Wednesday, January 28, 2009

Is Chief of Fitness a Bad Title for Obama?

Below is an article I recently wrote for the kick-ass site, You can read more of my articles here.

Obama BasketballObama is one fit dude. Possibly the fittest president we’ve ever had. With one-third of America’s current population classified as obese, another third classified as overweight, and almost one fifth of all kids under 19 overweight, it’s about time we had a national example of fitness set for all Americans.

Not that Bush didn’t do his part. Maybe we were all too hung up on his unpresidential use of language (misunderestimate?) to realize he actually passed a Physical Fitness Initiative in 2002 that urged Americans to be physically active at least 30 minutes a day.

Bush replaced a running regimen with cycling after tearing the meniscus in his knee, famously going for long rides with none other than cycling great, Lance Armstrong.

But in a collective obsession with deriding everything Bush did, regardless of potential for good, journalists shot Bush’s health streak down. LA Times columnist Jonathan Chait said “Bush has an obsession with exercise that borders on the creepy…Given the importance of his job, it is astonishing how much time Bush has to exercise.” And asked the question, “Does the leader of the free world need to attain that level of physical achievement?”

These sound like the words of a non-believer. In exercise, that is. Instead of regarding Bush as setting a good example for a nation of rapidly expanding waistlines, journalists wrote Bush’s healthy habits off as somehow making him “unfit” for office.

So will Obama, a noted fitness fanatic (minus the occasional cigarette), fare any better in the eyes of the press? Only 3 days into office, it’s not PC to mock the man whose image alone has inspired an entire nation.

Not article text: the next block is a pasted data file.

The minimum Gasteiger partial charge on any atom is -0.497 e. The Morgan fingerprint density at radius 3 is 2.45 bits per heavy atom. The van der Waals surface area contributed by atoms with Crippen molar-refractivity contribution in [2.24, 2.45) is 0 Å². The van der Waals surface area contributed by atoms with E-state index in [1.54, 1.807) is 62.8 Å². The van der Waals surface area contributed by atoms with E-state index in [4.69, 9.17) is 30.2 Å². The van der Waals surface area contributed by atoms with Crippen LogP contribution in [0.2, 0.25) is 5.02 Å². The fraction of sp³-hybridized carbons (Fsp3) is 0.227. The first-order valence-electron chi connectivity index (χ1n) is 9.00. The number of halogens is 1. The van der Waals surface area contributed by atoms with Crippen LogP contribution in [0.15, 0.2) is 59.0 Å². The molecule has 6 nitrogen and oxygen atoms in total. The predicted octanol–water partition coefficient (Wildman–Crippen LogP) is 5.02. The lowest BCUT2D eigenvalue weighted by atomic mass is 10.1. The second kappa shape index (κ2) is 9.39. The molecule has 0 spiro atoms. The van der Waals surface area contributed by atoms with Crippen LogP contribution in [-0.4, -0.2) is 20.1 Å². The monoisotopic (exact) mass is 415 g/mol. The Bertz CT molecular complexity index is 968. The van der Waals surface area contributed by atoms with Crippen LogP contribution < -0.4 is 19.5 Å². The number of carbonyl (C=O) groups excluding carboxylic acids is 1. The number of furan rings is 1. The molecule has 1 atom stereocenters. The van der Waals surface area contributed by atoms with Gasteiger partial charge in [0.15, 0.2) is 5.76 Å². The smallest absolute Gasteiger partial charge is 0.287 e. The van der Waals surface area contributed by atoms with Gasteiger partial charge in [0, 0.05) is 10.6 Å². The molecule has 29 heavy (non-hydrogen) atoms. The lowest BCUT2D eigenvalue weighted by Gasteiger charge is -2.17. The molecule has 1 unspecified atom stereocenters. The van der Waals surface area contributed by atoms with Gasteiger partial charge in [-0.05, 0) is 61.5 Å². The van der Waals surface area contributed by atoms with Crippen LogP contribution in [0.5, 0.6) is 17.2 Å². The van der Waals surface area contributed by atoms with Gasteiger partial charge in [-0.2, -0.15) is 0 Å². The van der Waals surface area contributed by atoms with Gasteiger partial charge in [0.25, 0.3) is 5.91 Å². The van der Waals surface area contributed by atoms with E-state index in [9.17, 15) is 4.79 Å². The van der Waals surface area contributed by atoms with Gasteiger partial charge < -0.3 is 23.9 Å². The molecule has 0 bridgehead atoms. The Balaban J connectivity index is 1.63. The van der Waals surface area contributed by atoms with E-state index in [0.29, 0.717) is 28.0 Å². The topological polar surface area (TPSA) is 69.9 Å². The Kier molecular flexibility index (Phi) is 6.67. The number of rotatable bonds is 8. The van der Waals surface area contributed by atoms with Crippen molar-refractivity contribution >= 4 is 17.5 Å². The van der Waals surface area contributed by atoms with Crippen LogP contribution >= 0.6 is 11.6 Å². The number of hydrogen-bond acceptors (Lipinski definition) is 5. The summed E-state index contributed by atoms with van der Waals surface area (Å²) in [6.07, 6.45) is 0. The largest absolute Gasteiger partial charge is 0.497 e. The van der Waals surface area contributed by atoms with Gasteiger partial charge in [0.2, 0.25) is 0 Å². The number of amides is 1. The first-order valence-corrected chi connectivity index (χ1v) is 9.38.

This begs the question: would Obama have risen to such an iconic status so quickly if he had been overweight? Doesn’t it make us feel more comfortable with him as leader of the country knowing that he is first and foremost able to take care of himself?

An story from last December already tried to paint Obama’s fitness and diet regimens as “obsessive”. In a bad way. It makes one wonder if anyone in the one-third of America that is not overweight has a job in journalism.

Obama never misses his daily workout, it was reported. Typically, said Obama, he gets in a 45-minute workout, 6 days a week, switching off between cardio and strength training. The president himself even said he wished he “was getting a 90-minute workout.”Obama on Beach

What follows in the next line of the article? That’s right. The word “obsessive”, accompanied by the fact that one time on the campaign trail, Obama worked out for 188 minutes in gyms in a single day, and played basketball with buddies.

Why wouldn’t we want an obsessive athlete running the country? People who rise to greatness certainly do not do so by being ordinary. Some of the personality perks that habitually come with being a regimented athlete: passion, discipline, confidence, and competitiveness.

While 30-minutes a day of exercise will reportedly lower the risk of heart disease in your average American, it will not put an athlete with a drive for success in the running to be competitive. It takes more than that.

Imagine if Obama decided to become an Ironman triathlete, exercising 15-20 hours per week. Training for an event like that, with a desire to win, must be compulsive, or else the training required will not be completed.

Americans have so quickly forgotten that humans used to walk all over the place all day long in order to find food, to build shelter with their own hands, etc…We’ve abandoned the walk about part of scavenging for the feast part of what we’ve collected, pre-found for us at our local supermarkets.

To’s credit, they did state briefly that, “Obama's focus on exercise may actually bode well for the country.” Obama himself said that exercise “gives you more mental endurance and more energy to think clearly. For a president, that's not a bad thing."

No it is not.

Perhaps these attacks on Obama’s venerable health regimen are actually journalists’ misplaced disappointment with themselves for not playing the life-long fitness game. Or a lack of “angle” for their stories, so they revert to the tried (since Jimmy Carter’s famed 1979 10K collapse), “this guy is an exercise freak” angle. Never mind that the attitude that brought Carter to collapse—“I’ve got to keep trying”—is exactly the attitude we want in a leader.Jimmy Carter Running

Perhaps it’s time Americans and the American media began praising our current and past presidents’ “obsession” with health and fitness, attributing a positive connotation to the word “obsession” itself. Because Obama’s fitness routine is standard in the realm of competitive amateur athletes. And because we wouldn’t want someone without a drive for excellence—in everything he does—running the country.

Maybe it’s time we stepped up to Obama’s game instead of trying to bring him down to ours.

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